He strode into the auditorium in his dress blues, his lips pursed, his countenance grim, the silver stars on his collar glinting in the klieg lights.
For five years, Matthew Rodriguez had served as Chicago's police superintendent. He'd overseen steady declines in crime and managed the city's transition to community policing. He'd patrolled the thin blue line between order and chaos in a city better known for the latter.
In the end, it wasn't a recent corruption scandal that prompted his retirement. It wasn't even the "no confidence" vote by the department's rank and file. In the end, this soft-spoken man traded his career for something more elemental: friendship.
"I never looked at him as a felon," Mr. Rodriguez said of Chicago businessman Frank Milito. "I never associated Frank Milito, my friend, with Frank Milito, someone convicted of a felony."
Although Rodriguez admitted his 30-year relationship with Mr. Milito violates a longstanding rule of Chicago police conduct, his departure, announced last week, raises a troubling question. As more American cities establish neighborhood foot patrols and require officers to live in the communities they protect, how far should cops at all levels be expected to go to avoid associating with criminals?
"Rules like this can put police in a difficult position," says Gerald Arenberg, executive director of the National Association of Chiefs of Police. "Part of the job is to know who your neighbors are and to cultivate informers. I don't know how police can do their jobs without having contact with people who have sleazy records."
Most departments in the US forbid officers from fraternizing with felons. Chicago instituted its rule during Prohibition, when police and mobsters often worked hand in hand to foster gambling, prostitution, and bootlegging.
In later years, experts say, cities like New York and Chicago began discouraging police from living in the neighborhoods they patrolled. Although the exodus of city cops to the suburbs eased corruption problems, they say, it also left police with less of a personal stake in city life.
Today, the pendulum has swung back.
A recent FBI survey found that nearly 80 percent of the nation's police departments have initiated some form of community-oriented policing.
President Clinton's crime program has helped hire thousands of new officers, and several big municipalities have reinstated residency requirements. Researchers credit these techniques, in part, for declining crime rates nationwide.
But these new strategies have brought cops and criminals closer together. Here in Chicago, a city long characterized by its tightly knit working-class neighborhoods, such proximity can produce painful dilemmas. It's not uncommon for childhood friends or even siblings from these ethnic enclaves to wind up on opposite sides of the law.
"You have policemen whose brothers are priests," says Tom Deacy, a silver-haired Chicago policeman escorting a handcuffed suspect into the 42nd Precinct on the city's North side. "If they're not priests they could be mafia. You don't give up your brother, or refuse to talk to him for what he does, but you would have to somewhat distance yourself."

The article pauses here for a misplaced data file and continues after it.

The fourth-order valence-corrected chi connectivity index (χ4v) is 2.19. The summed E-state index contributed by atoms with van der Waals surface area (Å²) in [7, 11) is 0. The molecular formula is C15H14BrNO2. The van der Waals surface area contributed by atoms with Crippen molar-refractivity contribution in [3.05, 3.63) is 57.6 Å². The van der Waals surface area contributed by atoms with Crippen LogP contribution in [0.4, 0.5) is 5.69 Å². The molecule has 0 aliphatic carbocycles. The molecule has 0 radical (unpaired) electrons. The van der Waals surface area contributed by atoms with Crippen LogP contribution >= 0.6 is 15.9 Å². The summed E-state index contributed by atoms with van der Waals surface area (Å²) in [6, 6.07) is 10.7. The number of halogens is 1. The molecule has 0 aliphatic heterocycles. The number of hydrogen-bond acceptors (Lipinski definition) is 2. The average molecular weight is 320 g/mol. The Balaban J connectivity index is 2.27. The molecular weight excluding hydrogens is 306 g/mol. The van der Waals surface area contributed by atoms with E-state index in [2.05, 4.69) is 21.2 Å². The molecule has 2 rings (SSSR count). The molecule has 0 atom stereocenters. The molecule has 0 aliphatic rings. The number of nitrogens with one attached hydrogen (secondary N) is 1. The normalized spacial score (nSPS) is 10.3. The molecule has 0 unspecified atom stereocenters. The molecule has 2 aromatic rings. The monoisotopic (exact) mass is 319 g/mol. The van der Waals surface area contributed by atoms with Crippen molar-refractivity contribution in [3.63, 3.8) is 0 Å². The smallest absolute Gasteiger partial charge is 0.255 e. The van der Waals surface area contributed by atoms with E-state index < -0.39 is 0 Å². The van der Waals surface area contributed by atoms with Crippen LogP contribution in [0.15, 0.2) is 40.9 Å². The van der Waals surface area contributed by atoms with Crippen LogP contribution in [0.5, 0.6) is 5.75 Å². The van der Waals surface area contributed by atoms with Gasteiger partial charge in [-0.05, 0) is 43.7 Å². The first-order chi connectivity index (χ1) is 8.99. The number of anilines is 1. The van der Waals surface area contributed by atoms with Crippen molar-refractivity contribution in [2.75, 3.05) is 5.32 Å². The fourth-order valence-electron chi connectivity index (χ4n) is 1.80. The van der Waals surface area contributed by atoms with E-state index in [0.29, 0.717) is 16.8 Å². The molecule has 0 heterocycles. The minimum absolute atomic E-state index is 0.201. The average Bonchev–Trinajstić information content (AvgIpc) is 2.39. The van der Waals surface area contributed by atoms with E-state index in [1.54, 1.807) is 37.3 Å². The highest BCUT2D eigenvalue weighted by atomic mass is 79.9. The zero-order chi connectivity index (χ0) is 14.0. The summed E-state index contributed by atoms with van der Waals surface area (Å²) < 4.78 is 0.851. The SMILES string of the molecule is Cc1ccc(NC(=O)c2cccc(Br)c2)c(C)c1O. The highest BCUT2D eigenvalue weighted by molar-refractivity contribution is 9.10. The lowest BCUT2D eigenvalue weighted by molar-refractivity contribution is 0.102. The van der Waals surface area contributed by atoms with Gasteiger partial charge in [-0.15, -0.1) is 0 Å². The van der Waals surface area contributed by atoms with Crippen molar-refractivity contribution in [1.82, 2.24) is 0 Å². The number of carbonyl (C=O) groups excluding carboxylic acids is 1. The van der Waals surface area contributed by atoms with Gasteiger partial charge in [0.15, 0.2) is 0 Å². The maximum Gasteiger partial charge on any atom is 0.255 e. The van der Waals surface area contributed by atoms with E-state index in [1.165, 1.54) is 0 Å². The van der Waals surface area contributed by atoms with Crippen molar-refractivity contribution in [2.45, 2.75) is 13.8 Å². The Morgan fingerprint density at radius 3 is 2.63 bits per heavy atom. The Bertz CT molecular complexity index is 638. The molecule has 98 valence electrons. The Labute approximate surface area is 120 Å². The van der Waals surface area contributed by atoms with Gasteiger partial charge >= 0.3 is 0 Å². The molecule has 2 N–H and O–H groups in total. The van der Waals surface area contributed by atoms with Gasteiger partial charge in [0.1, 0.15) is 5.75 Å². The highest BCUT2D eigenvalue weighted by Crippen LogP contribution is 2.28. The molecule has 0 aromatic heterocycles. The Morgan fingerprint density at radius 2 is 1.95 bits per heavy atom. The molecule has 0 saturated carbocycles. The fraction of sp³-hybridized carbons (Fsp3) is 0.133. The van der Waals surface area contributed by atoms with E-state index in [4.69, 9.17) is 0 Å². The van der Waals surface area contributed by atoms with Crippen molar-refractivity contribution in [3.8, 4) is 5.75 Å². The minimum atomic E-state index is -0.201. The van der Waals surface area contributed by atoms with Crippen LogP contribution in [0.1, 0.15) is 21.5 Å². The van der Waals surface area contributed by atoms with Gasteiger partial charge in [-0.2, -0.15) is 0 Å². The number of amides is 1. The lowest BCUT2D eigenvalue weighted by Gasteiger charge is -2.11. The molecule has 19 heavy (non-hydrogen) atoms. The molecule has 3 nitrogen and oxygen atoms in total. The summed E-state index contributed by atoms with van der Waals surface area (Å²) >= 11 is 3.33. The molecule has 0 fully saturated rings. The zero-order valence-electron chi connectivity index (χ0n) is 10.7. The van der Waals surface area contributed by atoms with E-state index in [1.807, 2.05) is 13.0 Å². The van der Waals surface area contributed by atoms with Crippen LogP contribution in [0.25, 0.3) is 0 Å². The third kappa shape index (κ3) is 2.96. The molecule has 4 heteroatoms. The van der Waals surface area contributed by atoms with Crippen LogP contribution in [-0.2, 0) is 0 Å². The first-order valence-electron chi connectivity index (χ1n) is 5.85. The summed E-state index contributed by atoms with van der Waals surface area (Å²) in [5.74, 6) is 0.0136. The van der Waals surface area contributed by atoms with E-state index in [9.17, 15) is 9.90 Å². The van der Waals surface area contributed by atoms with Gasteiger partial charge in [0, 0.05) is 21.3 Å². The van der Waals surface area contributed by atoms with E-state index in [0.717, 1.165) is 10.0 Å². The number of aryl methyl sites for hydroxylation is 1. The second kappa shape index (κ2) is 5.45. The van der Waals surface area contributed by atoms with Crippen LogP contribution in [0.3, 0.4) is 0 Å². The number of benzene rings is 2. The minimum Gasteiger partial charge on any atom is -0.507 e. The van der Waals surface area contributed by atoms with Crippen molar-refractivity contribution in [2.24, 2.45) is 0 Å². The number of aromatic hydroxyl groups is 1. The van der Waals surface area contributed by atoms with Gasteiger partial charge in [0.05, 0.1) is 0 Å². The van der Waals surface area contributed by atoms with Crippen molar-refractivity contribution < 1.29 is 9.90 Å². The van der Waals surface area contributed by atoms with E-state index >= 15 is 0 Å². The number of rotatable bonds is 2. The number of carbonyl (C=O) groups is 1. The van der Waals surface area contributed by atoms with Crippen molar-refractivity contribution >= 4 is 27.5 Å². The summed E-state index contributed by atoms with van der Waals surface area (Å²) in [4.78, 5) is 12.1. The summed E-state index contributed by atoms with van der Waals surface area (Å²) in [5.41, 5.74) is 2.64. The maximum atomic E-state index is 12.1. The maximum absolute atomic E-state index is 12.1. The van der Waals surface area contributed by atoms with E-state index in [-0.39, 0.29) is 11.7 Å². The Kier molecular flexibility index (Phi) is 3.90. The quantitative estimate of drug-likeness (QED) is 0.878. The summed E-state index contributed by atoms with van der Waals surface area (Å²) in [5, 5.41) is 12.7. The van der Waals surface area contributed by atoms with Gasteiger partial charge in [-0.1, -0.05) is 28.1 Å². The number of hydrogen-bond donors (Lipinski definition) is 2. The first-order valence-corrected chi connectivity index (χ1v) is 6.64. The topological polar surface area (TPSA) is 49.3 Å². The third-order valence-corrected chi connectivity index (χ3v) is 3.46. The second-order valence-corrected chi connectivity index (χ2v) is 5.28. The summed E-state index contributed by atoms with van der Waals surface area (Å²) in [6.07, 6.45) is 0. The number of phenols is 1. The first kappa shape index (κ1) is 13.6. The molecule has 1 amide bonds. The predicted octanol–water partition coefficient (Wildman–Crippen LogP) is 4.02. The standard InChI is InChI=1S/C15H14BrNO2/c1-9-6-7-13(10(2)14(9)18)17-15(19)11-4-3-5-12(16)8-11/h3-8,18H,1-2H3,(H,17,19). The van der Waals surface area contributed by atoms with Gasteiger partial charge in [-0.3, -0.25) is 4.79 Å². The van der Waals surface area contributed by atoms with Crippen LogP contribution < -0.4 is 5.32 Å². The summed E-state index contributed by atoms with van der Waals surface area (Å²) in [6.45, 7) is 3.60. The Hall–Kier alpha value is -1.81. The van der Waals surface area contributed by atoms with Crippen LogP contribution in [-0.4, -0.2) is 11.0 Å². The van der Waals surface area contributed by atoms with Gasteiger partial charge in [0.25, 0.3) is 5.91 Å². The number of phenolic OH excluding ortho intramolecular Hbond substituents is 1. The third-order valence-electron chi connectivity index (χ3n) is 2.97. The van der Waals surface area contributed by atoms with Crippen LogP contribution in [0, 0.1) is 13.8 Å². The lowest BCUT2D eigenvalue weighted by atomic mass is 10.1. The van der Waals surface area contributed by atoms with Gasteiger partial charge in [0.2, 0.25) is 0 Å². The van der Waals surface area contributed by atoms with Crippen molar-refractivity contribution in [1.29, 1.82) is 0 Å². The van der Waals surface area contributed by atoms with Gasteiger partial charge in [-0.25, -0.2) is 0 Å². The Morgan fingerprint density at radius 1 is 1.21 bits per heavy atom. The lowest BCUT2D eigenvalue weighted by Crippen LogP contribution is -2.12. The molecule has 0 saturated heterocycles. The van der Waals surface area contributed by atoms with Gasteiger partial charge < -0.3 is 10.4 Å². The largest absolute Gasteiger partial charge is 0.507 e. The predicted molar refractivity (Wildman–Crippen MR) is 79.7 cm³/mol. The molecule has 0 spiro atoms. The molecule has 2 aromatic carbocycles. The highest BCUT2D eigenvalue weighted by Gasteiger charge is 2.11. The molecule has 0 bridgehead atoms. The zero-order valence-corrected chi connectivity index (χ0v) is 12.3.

Others are less certain.
"It's ridiculous," says Dennis McNaly, a Chicago patrolman and 20-year veteran. "I've got a lot of friends who are not outstanding citizens, but how am I supposed to know my friend's a felon unless he tells me?
"What about my children," Officer McNaly continues. "Am I supposed to disassociate myself from them if they get in trouble?"
By all accounts, Rodriguez never hid his friendship with Milito, who served nine months in prison in 1986 after convictions on two counts of mail fraud. Yet most observers believe Rodriguez should have cooled the friendship after learning Milito was questioned by the FBI in connection with the unsolved 1987 slaying of an Amoco Oil Co. executive.
Instead, Rodriguez went with Milito on a tour of Israel in 1993, and the two men were frequently seen together at Orso's, a North-side Italian restaurant owned by Milito. Near the restaurant's front door, there are several inscribed photographs of Rodriguez. "Frank," one of the captions reads, "You have bridged that gap between a friend and a brother."
Although Rodriguez had mentioned the friendship to Chicago Mayor Richard M. Daley, the mayor says he didn't know Milito had been questioned in a homicide case. Earlier this month, despite challenges to Rodriguez's leadership from the police union, and an ongoing corruption scandal in one West-side precinct, Daley stood by his appointee.
On the podium last Friday, Rodriguez said he decided to retire when he realized that media reports about Milito's past had undermined the mayor's confidence in him. "I saw some concern and a little sadness in the mayor in our discussion," Rodriguez said.
Reaction to Rodriguez's departure has been mixed. Dick Ward, a criminologist at the University of Illinois at Chicago, says Rodriguez's accomplishments shouldn't be dimmed by this "Achilles heel." If anything, Mr. Ward says, the situation should convince police officials to conduct more thorough background checks of aspiring officers.
Although she admires Rodriguez's record, DePaul University sociologist Rosemary Bannon offers little sympathy.
"All police, not just top officials, have access to confidential information, and their power to influence people is self-evident," she says. "Police have temptations, but professionalism has to come first. They know when they're walking a fine line."